When a person undertakes estate planning, one of the many tools he can use is the revocable trust. This device is popular because it keeps the trust assets out of probate, which allows the beneficiaries to receive assets quickly after a decedent’s death. While the implications of a revocable trust to the probate estate is clear, the effect of the trust on the calculation of the gross estate for tax purposes can be ambiguous.
Revocable Trust Defined
A revocable trust is a device that a person creates while he is alive. Creating a trust requires the grantor to surrender ownership of property to the trust. The grantor donates this property in order to benefit select individuals, known as beneficiaries. The assets are managed by a trustee subject to conditions defined by the grantor, which are recorded in the trust agreement. In addition to identifying the beneficiaries and trustees, the trust agreement defines the circumstances when a trust’s property may be distributed and how the property should be maintained. A revocable trust allows the grantor to unilaterally change the terms of the trust and withdraw property from the trust at any time.
Read More: Difference Between a Last Will and a Revocable Trust
The federal estate tax is a levy on the distribution of a decedent’s assets. Only those assets that the decedent owned and controlled at the time of his death are taxable. These assets are included in the gross estate. To form a trust, the grantor must transfer his ownership in the trust property to the trustee. As a result, it would appear that the trust property would not be included in the gross estate. However, since the decedent retains the ability to regain the assets in a revocable trust, the property he donated to the trust is included in his estate. These assets are included in the estate under what is known as “the general rule of inclusion.” Only gross estates that are valued over $5.12 million are required to file federal estate taxes.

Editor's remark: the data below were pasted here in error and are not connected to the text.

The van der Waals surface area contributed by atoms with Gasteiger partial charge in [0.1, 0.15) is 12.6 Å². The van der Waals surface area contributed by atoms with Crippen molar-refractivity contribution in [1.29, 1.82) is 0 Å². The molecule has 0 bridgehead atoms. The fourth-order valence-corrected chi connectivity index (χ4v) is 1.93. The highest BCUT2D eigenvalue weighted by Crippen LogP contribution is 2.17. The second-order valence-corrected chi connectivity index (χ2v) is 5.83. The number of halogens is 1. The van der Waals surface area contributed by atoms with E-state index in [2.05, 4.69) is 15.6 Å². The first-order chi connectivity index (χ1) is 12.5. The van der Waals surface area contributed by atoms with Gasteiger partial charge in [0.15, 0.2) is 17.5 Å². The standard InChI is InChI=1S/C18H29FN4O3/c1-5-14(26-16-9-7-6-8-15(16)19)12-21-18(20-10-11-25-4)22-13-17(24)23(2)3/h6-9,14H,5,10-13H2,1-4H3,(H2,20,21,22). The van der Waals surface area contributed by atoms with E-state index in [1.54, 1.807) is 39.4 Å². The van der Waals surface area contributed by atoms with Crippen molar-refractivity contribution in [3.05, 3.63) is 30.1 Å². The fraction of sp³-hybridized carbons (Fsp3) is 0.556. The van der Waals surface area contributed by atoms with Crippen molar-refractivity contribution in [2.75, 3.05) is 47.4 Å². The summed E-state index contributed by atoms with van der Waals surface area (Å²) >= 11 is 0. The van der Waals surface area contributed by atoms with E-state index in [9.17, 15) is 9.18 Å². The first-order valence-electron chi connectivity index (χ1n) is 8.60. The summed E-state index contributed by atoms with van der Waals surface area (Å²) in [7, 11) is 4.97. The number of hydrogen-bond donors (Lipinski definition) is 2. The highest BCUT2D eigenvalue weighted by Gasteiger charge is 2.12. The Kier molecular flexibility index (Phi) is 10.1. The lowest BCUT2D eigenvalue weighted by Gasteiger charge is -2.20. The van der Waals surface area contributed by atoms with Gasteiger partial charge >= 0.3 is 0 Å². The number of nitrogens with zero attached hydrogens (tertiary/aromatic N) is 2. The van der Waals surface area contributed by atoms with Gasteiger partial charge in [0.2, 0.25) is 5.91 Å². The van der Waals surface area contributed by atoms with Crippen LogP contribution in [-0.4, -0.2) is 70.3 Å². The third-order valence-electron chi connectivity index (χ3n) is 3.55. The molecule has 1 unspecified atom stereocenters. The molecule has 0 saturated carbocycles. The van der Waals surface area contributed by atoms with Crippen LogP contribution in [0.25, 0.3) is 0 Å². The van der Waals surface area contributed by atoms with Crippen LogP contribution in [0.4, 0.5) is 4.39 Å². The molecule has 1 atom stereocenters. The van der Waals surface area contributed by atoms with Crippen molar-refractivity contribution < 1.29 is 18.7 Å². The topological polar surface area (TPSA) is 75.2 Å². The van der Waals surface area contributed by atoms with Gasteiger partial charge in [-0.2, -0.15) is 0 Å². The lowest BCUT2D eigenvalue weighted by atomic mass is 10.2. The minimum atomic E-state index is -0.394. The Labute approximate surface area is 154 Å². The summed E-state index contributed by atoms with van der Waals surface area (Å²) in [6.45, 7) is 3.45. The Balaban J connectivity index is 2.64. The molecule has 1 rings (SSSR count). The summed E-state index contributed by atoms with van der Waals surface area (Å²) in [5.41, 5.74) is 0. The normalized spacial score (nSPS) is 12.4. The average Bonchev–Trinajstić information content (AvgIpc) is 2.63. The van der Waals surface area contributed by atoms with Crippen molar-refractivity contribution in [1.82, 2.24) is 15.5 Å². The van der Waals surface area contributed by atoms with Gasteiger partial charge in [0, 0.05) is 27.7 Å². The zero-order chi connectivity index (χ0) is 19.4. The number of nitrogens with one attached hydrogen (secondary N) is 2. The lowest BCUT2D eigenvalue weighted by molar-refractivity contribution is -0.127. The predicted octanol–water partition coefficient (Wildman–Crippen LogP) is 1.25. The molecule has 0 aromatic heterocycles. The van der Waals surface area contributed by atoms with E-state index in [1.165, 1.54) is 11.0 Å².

Exceptions to Rule of Inclusion
For property to be included in the gross estate, the decedent had to have had the ability to retake the assets unencumbered. On the other hand, if the grantor could regain the assets from the trust only under certain circumstances -- such as to pay his medical bills -- the assets are not included in his gross estate. In addition, if the grantor can withdraw trust assets only with the permission of someone who would be adversely affected by the withdrawal of the property -- such as a beneficiary -- the trust property would not be included in the gross estate. While the presence of any of these limitations on a grantor’s ability to withdraw the assets would probably mean the trust is not revocable, it is important to be aware of these limitations.
The gross estate is only the beginning of determining an estate’s tax liability. Once the gross estate has been calculated, deductions and credits are applied so that the taxable estate is often much smaller than the gross estate. Common deductions include property that was transferred to a spouse or charitable organization and balances for outstanding expenses that the estate is required to pay.